Organizations that do not measure, like the ships at sea prior to longitude, tend to drift without direction.
Until 1760 ships routinely disappeared, ran aground or sank because they could not measure longitude. The cost in life, property and performance was immense. The measurement challenge of our time is human resource performance and the costs of not measuring are as costly, the measurement challenge as daunting, and the benefits of success even greater.
This paragraph, from Ultimate Performance: Measuring People @ Work (www.wiley.com), by Scott Golas, Nicholas C. Burkholder and Jeremy A. Shapiro, may serve as a parable for your organization. You also may find the following passages worth considering.
Excerpts from the Preface
Somewhere in nearly every organization’s annual report, C-executives remark that employees are “the most important asset” in the organization. Until recently, that’s where notice of this incredibly valuable asset stopped. They believed that accurate measurement of the management of this asset was impossible. Now most know it is possible, but find that their organizations are not adequately equipped to measure the performance of the department with the greatest responsibility for that asset: human resources. Making informed decisions regarding critical human capital-related issues like the acquisition, development, and deployment of employees is of paramount importance to the ongoing success of any organization.
Many areas of executive decision-making are indeed supported by sophisticated, time-tested tools and methodologies. Finance and marketing are now considered to be hardcore sciences. The systems in place make use of a wide variety of metrics gathered internally and externally on inputs, processes, and outputs relevant to the business of the organization. The framework underlying these systems is relevant to almost every part of the organization. So why, then, is the one asset base of any organization without which it cannot exist—its employees—allowed to escape this measured scrutiny?
What is needed is an approach that integrates the measurement of human capital assets (and not just the cost of their acquisition) into the decision support models used by finance and operational executives. The finance department is responsible for providing the tools and methodology related to implementing strategies that support the mission and objectives of the organization. So, too, the human resources department should be responsible for the development of tools and methodologies relevant to human capital assets and their place in the organizational mission, objectives, and strategy.
From the Introduction
The story of longitude is analogous to HR metrics. The implications of failing to measure can be disastrous; organizations that do not measure, like the ships at sea prior to longitude, tend to drift without direction. Furthermore, organizations that use the wrong metrics and base their practices on these false results are often in an even worse position—going in the wrong direction under the impression that their policies are indeed correct.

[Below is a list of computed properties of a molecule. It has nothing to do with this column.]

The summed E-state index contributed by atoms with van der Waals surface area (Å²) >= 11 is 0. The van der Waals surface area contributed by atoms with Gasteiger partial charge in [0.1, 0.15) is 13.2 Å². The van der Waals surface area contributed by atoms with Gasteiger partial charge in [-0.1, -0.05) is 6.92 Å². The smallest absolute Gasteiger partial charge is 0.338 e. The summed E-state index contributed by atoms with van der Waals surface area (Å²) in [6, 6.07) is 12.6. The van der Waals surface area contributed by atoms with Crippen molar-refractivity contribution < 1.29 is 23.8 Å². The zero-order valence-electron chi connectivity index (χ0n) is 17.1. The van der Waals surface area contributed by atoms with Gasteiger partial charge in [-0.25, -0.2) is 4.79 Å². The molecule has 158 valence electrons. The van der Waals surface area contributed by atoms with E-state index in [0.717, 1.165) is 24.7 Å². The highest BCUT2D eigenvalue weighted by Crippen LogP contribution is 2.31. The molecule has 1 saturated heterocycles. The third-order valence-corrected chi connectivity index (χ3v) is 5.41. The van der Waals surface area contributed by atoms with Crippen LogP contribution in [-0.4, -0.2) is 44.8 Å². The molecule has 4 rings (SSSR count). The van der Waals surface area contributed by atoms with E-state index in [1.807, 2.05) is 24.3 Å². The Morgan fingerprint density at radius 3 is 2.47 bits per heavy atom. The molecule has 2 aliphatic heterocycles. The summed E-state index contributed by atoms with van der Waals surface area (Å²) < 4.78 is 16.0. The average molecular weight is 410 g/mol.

From Chapter 1: HR Outsourcing and Metrics
The most common HR response to elevate their influence in the organization has been to initiate a two-pronged, technology-based program that attempts to remove HR from the bottom of the “pyramid” while building out the infrastructure that allows them to deliver those services at the top.
Step one: Implement systems to enable “self-service” employee and manager transactions to disseminate or outsource the transactional-processing load.
Step two: Implement systems and processes that collect performance and productivity data that, when combined with financial metrics, can be leveraged both in analysis, reporting, and advisory deliverables that mirror their financial counterparts and help to develop and execute strategic decisions.
The current terminology describing HR’s new focus is “Human Capital Management,” which is perceived as being comparable to financial capital management. This is all well and good, and an appropriate reaction to the well-deserved “Personnel” moniker. But as most fads go, outside of self-congratulatory articles, self-promotion and a few “best practice” exceptions, these initiatives have for the most part failed to achieve their main objective—due in large part to HR’s failure to use its own very powerful data in the most effective way. The data alone are not enough; to achieve the status of strategic business advisor, HR must consistently demonstrate that its decisions are empirically based and it continues to demonstrate a persuasive return-on-investment (ROI) business case.